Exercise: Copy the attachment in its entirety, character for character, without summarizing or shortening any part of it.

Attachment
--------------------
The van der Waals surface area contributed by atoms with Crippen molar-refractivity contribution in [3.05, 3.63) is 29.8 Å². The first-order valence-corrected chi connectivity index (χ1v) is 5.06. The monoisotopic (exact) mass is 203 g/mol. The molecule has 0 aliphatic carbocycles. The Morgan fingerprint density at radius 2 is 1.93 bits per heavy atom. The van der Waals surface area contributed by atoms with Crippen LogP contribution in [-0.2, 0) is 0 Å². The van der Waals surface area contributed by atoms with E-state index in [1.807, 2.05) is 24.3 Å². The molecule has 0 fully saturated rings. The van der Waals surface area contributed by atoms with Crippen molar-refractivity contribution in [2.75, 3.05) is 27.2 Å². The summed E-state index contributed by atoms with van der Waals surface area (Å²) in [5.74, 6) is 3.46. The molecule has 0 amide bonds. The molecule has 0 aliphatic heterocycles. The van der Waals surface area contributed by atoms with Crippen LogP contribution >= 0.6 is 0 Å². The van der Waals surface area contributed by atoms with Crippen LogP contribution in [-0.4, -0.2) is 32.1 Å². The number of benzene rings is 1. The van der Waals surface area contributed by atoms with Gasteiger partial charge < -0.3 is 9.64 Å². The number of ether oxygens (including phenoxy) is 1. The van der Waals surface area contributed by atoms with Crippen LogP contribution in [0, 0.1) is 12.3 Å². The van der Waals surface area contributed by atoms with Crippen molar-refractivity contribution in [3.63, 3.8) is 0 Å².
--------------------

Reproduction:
The van der Waals surface area contributed by atoms with Crippen molar-refractivity contribution in [3.05, 3.63) is 29.8 Å². The first-order valence-corrected chi connectivity index (χ1v) is 5.06. The monoisotopic (exact) mass is 203 g/mol. The molecule has 0 aliphatic carbocycles. The Morgan fingerprint density at radius 2 is 1.93 bits per heavy atom. The van der Waals surface area contributed by atoms with Crippen LogP contribution in [-0.2, 0) is 0 Å². The van der Waals surface area contributed by atoms with E-state index in [1.807, 2.05) is 24.3 Å². The molecule has 0 fully saturated rings. The van der Waals surface area contributed by atoms with Crippen molar-refractivity contribution in [2.75, 3.05) is 27.2 Å². The summed E-state index contributed by atoms with van der Waals surface area (Å²) in [5.74, 6) is 3.46. The molecule has 0 amide bonds. The molecule has 0 aliphatic heterocycles. The van der Waals surface area contributed by atoms with Crippen LogP contribution >= 0.6 is 0 Å². The van der Waals surface area contributed by atoms with Crippen LogP contribution in [-0.4, -0.2) is 32.1 Å². The number of benzene rings is 1. The van der Waals surface area contributed by atoms with Gasteiger partial charge < -0.3 is 9.64 Å². The number of ether oxygens (including phenoxy) is 1. The van der Waals surface area contributed by atoms with Crippen LogP contribution in [0, 0.1) is 12.3 Å². The van der Waals surface area contributed by atoms with Crippen molar-refractivity contribution in [3.63, 3.8) is 0 Å².